2017-07-11 / Opinion

Referenda Still a Powerful Tool for Maine


After seeing the state shut down for three days in the midst of a bitter fight over the passage of a budget that would pass muster in a divided Legislature, Maine at last has a budget. What it no longer has, however, is the 3% surtax on incomes over $200,000 that would have insured full and sustainable funding of the state’s legal share of local education spending. The surtax, passed into law by voters at referendum last year, now joins ranked choice voting, marijuana legalization, and the minimum wage as referendums passed into law by voters that have met delay, alteration, legal challenge, or outright repeal following their passage at the ballot box.

Now that the the state government shutdown is in the rearview mirror and a biennial budget is in place, many on the left are beginning take stock and reflect on how and why the victories achieved at the ballot box through the referendum process did not translate into durable policy gains that survived legislative tinkering or the realities of bipartisan budget negotiation.

In watching the referendum fights take shape in the last political cycle, it seemed clear that those leading the charge on the referenda held the expectation that if voters directly mandated that a law be put into place, it would be politically impossible for legislators to so directly challenge or overturn the literal will of the people. Clearly, that has not been the case. In fact, conservative and business interests have proven capable and willing to leverage every mechanism of power at their disposal to undermine these referenda, going as far as literally shutting down state government in order to prevent the implementation of the surtax.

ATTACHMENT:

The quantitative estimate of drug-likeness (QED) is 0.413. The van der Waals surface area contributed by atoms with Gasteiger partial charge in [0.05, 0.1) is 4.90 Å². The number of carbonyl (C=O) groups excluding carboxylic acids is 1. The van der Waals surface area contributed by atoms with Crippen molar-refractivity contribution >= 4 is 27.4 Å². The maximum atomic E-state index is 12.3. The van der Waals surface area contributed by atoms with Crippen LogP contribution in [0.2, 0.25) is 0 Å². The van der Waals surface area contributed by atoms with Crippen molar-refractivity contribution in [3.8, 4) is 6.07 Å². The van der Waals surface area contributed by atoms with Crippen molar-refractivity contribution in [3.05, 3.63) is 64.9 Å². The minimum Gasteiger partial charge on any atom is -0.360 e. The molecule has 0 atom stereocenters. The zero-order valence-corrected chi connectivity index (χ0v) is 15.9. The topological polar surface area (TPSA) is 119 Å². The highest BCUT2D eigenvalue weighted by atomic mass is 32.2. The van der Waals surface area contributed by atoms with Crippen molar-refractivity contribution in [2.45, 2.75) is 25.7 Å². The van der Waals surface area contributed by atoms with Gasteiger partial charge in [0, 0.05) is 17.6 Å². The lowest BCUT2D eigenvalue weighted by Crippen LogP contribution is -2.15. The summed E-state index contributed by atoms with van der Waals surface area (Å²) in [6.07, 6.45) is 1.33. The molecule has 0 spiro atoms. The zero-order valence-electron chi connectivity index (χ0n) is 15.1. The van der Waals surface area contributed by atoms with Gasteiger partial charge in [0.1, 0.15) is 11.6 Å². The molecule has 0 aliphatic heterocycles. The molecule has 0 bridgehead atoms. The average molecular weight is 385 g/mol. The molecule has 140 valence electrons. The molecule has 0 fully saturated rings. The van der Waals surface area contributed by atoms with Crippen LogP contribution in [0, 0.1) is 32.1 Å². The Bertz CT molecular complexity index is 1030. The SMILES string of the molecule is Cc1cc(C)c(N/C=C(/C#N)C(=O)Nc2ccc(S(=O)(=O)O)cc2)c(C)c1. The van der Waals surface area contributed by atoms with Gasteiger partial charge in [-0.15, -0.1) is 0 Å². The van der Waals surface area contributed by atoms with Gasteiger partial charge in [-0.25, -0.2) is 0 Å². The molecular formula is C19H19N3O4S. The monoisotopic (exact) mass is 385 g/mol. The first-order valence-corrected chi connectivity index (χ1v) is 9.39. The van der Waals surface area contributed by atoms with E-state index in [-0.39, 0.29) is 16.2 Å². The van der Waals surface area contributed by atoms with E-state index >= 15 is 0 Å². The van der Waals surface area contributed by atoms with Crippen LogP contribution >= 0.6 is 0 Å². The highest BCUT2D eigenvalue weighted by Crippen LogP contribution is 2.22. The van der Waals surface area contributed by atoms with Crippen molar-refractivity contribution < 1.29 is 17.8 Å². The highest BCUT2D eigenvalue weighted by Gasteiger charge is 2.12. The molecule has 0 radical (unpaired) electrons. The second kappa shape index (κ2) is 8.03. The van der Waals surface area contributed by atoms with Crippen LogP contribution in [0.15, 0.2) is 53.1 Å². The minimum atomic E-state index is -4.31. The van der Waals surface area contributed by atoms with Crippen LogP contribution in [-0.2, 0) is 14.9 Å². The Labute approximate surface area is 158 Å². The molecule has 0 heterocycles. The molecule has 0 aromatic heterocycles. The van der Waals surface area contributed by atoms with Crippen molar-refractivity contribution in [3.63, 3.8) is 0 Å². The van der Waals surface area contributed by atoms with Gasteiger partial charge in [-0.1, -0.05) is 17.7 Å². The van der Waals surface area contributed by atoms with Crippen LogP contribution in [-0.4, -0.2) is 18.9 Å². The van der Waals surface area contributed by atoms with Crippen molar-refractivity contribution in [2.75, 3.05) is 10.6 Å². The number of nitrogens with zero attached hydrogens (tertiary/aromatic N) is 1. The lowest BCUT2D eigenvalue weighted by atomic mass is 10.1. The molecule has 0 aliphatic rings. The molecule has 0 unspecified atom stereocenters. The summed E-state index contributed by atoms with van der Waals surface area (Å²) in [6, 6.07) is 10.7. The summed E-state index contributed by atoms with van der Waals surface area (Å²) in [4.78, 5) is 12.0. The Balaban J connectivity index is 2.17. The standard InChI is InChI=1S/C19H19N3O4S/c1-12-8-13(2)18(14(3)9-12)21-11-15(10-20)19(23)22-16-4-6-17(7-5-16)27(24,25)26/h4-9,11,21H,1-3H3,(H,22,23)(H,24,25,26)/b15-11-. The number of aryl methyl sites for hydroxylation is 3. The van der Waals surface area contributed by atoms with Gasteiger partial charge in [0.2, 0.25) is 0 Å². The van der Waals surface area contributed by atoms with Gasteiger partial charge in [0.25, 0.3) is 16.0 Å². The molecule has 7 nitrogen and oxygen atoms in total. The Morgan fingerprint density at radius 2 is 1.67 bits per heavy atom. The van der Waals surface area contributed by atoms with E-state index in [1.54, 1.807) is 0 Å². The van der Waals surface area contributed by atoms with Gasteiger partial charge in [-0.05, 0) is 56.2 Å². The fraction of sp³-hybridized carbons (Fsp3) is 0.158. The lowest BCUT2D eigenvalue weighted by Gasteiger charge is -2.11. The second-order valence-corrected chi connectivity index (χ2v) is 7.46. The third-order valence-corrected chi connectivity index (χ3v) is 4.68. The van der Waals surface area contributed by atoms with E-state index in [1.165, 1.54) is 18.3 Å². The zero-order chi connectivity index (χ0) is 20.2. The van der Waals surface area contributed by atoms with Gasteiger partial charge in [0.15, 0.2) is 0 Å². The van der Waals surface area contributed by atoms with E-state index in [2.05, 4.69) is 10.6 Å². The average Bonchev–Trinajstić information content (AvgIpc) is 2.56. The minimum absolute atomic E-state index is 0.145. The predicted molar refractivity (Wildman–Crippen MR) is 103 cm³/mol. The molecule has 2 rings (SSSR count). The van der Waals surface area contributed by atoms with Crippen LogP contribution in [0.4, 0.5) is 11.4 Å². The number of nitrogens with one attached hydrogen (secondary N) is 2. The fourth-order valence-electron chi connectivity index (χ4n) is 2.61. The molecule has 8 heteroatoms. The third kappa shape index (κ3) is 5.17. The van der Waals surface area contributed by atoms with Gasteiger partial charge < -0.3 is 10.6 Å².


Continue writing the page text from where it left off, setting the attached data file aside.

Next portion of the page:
That said, notwithstanding the setbacks we have seen in these past months, referenda remain an indispensable tool in our political arsenal.

Despite LePage in the Blaine House and a nearly evenly-divided Legislature, the progressive policies mandated by the citizen initiatives have essentially framed the political landscape of the 128th Legislature, giving progressive legislators political cover to fight harder for core issues.

Outright repeal of a successful referendum requires legislators to affirmatively go on record opposing the people’s will, which makes hiding from these actions significantly more difficult for legislators.

The citizen initiative process itself pulls more average citizens into the political and legislative space, creating opportunities for everyday folks to become citizen lobbyists and breaking down barriers between the elected and their constituents. These are all amazingly helpful fringe benefits even when a referendum gets hijacked by unscrupulous legislators.

Legislators such as those Republicans in the House who led the charge on the repeal of the surtax and steered us into the state shutdown seem to be essentially gambling on whether or not they will ultimately face electoral consequences for their actions in the next general election in 2018. In order to maintain the viability of the citizen referendum as an instrument for direct democracy, it’s important that voters who supported these referendum questions and the referendum process itself to not let that gambit pay off for them in 2018.

In the meantime, we can stay mad as hell about it. But it shouldn’t stop us from trying again.

The preceding originally appeared on mainebeacon.com, a website and podcast created by progressive group the Maine People’s Alliance.

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